Jon Campisi Mar. 6, 2013, 12:21pm

A federal judge in Harrisburg has ruled that Federal Insurance Company is not on the

hook for covering Jerry Sandusky’s defense costs for claims arising from the criminal and civil cases brought against the former Penn State assistant football coach for sexual abuse of minors.

In an 18-page opinion filed on March 1 at the U.S. District Court for the Middle District of Pennsylvania, Chief Judge Yvette Kane simultaneous denied Sandusky’s request for discovery and granted the insurance company’s motion for summary judgment in the case.

Kane ruled that Federal Insurance Company has no obligation to provide any insurance coverage to Sandusky under the Forefront Portfolio For Not-for-Profit Organizations Policy for the claims set forth in the two reports of the Thirty-Third Statewide Grand Jury or for the claims set forth in the Philadelphia Common Pleas Court case of John Doe A. v. The Second Mile, Gerald Sandusky and The Pennsylvania State University.

Sandusky, the former defensive coordinator for the Penn State Nittany Lions football team, was convicted on 45 counts of child sex-abuse last June and subsequently sentenced to between 30 and 60 years in state prison.

He is currently appealing his conviction.

Meanwhile, the civil suits started rolling in against Sandusky by former victims, including the man identified only as John Doe A., who filed suit against Sandusky in Philadelphia over allegations that the plaintiff had been molested by the former assistant football coach more than 100 times.

In mid-December 2011, Sandusky informed Federal Insurance Co. that he was seeking coverage under his policy with the insurer for loss related to the aforementioned civil complaint and the criminal charges he had faced in state court, the record shows.

Federal subsequently informed Sandusky that the company would provide him with a defense in the civil and criminal matters, with a reservation of all rights available at law to deny coverage.

The company soon advanced $125,000 to Sandusky’s criminal defense attorney, subject to the reservation of rights, court papers state.

In late 2011, Federal brought the declaratory action in federal court seeking a declaration that it is not required to provide insurance coverage to Sandusky with respect to the civil claims and criminal charges, arguing that insurance coverage for the allegations against Sandusky would violate Pennsylvania’s public policy.

The court subsequently granted the motion in part, and denied the motion in part, ruling that state policy would not permit enforcement of the insurance policy that Federal issued to The Second Mile to the extent that it provides for indemnification of Sandusky for civil liability for damages arising out of his abuse of children, but deferred deciding the question of whether any obligation Federal owes to Sandusky to provide a legal defense to the civil claims or criminal prosecution are void as per Pennsylvania public policy.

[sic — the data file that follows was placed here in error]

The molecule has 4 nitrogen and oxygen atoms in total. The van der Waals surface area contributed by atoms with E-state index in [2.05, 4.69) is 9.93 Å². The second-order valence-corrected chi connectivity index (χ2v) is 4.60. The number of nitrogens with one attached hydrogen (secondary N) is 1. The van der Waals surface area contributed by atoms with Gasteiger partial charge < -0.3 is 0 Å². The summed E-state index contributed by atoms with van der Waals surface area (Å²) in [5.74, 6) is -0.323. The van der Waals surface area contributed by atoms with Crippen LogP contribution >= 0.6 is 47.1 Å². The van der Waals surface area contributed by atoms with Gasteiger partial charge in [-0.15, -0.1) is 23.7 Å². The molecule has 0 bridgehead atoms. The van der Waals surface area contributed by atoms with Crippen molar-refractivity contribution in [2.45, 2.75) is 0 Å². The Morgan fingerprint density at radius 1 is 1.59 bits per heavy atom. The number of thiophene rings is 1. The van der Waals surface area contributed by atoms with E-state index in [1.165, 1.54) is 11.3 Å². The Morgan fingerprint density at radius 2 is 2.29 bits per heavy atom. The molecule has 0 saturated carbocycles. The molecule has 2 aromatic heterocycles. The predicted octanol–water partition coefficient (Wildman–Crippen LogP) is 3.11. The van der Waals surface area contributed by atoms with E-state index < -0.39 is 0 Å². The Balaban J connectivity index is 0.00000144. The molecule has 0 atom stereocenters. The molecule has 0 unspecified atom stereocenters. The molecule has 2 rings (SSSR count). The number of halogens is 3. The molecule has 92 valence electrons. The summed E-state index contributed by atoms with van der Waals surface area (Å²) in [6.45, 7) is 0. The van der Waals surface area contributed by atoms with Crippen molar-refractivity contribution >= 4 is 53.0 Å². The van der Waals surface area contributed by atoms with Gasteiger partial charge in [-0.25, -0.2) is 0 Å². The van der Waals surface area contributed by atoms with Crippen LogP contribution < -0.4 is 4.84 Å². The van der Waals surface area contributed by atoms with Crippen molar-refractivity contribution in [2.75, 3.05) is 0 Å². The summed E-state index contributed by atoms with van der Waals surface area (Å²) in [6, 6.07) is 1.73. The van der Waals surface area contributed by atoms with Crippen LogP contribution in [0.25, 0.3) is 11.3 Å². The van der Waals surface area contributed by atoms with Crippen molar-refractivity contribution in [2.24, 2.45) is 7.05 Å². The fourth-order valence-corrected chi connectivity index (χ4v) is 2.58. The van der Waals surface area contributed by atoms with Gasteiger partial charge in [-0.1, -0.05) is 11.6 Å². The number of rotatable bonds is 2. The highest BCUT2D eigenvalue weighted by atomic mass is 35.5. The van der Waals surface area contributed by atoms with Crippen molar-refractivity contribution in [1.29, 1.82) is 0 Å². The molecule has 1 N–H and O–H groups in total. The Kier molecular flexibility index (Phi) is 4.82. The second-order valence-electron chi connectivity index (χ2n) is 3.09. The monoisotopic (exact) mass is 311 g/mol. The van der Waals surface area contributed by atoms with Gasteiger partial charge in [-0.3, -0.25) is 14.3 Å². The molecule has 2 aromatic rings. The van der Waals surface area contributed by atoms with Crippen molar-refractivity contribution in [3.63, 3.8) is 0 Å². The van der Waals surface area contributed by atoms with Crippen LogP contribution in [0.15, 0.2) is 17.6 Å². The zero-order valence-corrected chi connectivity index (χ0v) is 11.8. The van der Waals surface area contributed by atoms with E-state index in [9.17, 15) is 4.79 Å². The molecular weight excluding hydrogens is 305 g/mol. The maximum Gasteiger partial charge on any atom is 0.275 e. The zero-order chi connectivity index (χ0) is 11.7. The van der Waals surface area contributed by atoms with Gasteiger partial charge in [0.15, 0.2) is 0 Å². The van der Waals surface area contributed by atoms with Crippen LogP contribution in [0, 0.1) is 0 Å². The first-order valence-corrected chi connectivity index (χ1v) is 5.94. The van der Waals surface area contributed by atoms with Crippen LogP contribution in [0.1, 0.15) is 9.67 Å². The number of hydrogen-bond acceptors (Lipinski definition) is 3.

“While it was clear that indemnification would violate public policy, this Court declined to decide the issue of whether insurance coverage for the legal costs of defending such allegations would also violate public policy,” Kane wrote in her March 1 ruling.

In its subsequent motion for summary judgment, Federal sought a declaration that it has no duty to provide any coverage to Sandusky under the insurance policy because the criminal charges and civil suits arising out of Sandusky’s wrongful conduct were not committed in Sandusky’s “insured capacity,” the doctrine of collateral estoppel precludes Sandusky from denying the facts underlying his criminal conviction, and Sandusky’s conduct is uninsurable as contrary to Pennsylvania’s public policy.

Kane ended up ruling that summary judgment for the plaintiff was appropriate to the extent that Federal seeks a declaration that the claims against Sandusky were not covered by the insurance policy because Sandusky’s acts cannot be said to have been done during his capacity as an employee or executive of The Second Mile, which is the charitable organization Sandusky founded in the 1970s as a home for troubled youth, and at which Sandusky apparently met and groomed many of his young victims.

“This Court need not reach the question of whether some conduct, although criminal, may be performed by an insured person in furtherance of his or her duties to an insured entity, and thus entitled to coverage under the criminal defense provision,” Kane wrote. “In this case, because Defendant Sandusky’s conduct was clearly personal in nature and not in furtherance of his duties for The Second Mile, he is owed no criminal defense under the policy.”

Kane also wrote that because she determined there is no coverage for the criminal and civil claims against Sandusky, the court need not reach the question of whether the coverage should be disallowed on public policy grounds.

On Sandusky’s argument that summary judgment is premature at this point, and that he should be permitted to gather facts in discovery in opposition to the plaintiff’s motion, Kane wrote that even if Sandusky’s inquiries are resolved in his favor, permitting discovery “will not alter the Court’s conclusion that the Federal policy does not cover the acts in question.”

In conclusion, Kane wrote that the court is satisfied that Sandusky’s wrongful conduct did not arise in his capacity as an employee or executive of The Second Mile, and therefore the conduct at issue is beyond the scope of the insurance policy’s coverage.

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